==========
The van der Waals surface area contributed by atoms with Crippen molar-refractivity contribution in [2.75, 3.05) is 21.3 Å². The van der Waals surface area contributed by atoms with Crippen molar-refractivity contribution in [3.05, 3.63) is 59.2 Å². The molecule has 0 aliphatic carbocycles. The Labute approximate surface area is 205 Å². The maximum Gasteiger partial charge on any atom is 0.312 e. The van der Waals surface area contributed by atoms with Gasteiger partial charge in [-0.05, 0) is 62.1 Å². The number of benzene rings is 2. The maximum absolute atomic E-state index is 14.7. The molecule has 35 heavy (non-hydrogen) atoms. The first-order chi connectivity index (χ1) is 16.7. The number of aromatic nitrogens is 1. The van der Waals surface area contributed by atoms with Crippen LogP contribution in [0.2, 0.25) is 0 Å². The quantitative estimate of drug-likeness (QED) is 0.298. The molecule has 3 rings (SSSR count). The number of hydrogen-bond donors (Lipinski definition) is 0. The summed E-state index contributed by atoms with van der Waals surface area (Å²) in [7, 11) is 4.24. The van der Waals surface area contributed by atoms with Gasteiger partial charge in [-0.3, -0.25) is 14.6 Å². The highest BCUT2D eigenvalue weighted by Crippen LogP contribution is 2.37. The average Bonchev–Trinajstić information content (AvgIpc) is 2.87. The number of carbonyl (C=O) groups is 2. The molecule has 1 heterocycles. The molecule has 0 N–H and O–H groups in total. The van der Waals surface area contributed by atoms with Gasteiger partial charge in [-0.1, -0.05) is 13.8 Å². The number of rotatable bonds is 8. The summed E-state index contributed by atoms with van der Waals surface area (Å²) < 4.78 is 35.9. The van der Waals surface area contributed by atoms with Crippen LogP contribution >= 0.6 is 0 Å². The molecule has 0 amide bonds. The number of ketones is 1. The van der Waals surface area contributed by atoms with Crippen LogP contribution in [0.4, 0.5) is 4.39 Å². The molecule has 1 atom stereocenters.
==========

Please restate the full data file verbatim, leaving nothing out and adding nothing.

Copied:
The van der Waals surface area contributed by atoms with Crippen molar-refractivity contribution in [2.75, 3.05) is 21.3 Å². The van der Waals surface area contributed by atoms with Crippen molar-refractivity contribution in [3.05, 3.63) is 59.2 Å². The molecule has 0 aliphatic carbocycles. The Labute approximate surface area is 205 Å². The maximum Gasteiger partial charge on any atom is 0.312 e. The van der Waals surface area contributed by atoms with Gasteiger partial charge in [-0.05, 0) is 62.1 Å². The number of benzene rings is 2. The maximum absolute atomic E-state index is 14.7. The molecule has 35 heavy (non-hydrogen) atoms. The first-order chi connectivity index (χ1) is 16.7. The number of aromatic nitrogens is 1. The van der Waals surface area contributed by atoms with Crippen LogP contribution in [0.2, 0.25) is 0 Å². The quantitative estimate of drug-likeness (QED) is 0.298. The molecule has 3 rings (SSSR count). The number of hydrogen-bond donors (Lipinski definition) is 0. The summed E-state index contributed by atoms with van der Waals surface area (Å²) in [7, 11) is 4.24. The van der Waals surface area contributed by atoms with Gasteiger partial charge in [-0.3, -0.25) is 14.6 Å². The highest BCUT2D eigenvalue weighted by Crippen LogP contribution is 2.37. The average Bonchev–Trinajstić information content (AvgIpc) is 2.87. The number of carbonyl (C=O) groups is 2. The molecule has 1 heterocycles. The molecule has 0 N–H and O–H groups in total. The van der Waals surface area contributed by atoms with Gasteiger partial charge in [-0.1, -0.05) is 13.8 Å². The number of rotatable bonds is 8. The summed E-state index contributed by atoms with van der Waals surface area (Å²) < 4.78 is 35.9. The van der Waals surface area contributed by atoms with Crippen LogP contribution >= 0.6 is 0 Å². The molecule has 0 amide bonds. The number of ketones is 1. The van der Waals surface area contributed by atoms with Crippen LogP contribution in [0.4, 0.5) is 4.39 Å². The molecule has 1 atom stereocenters.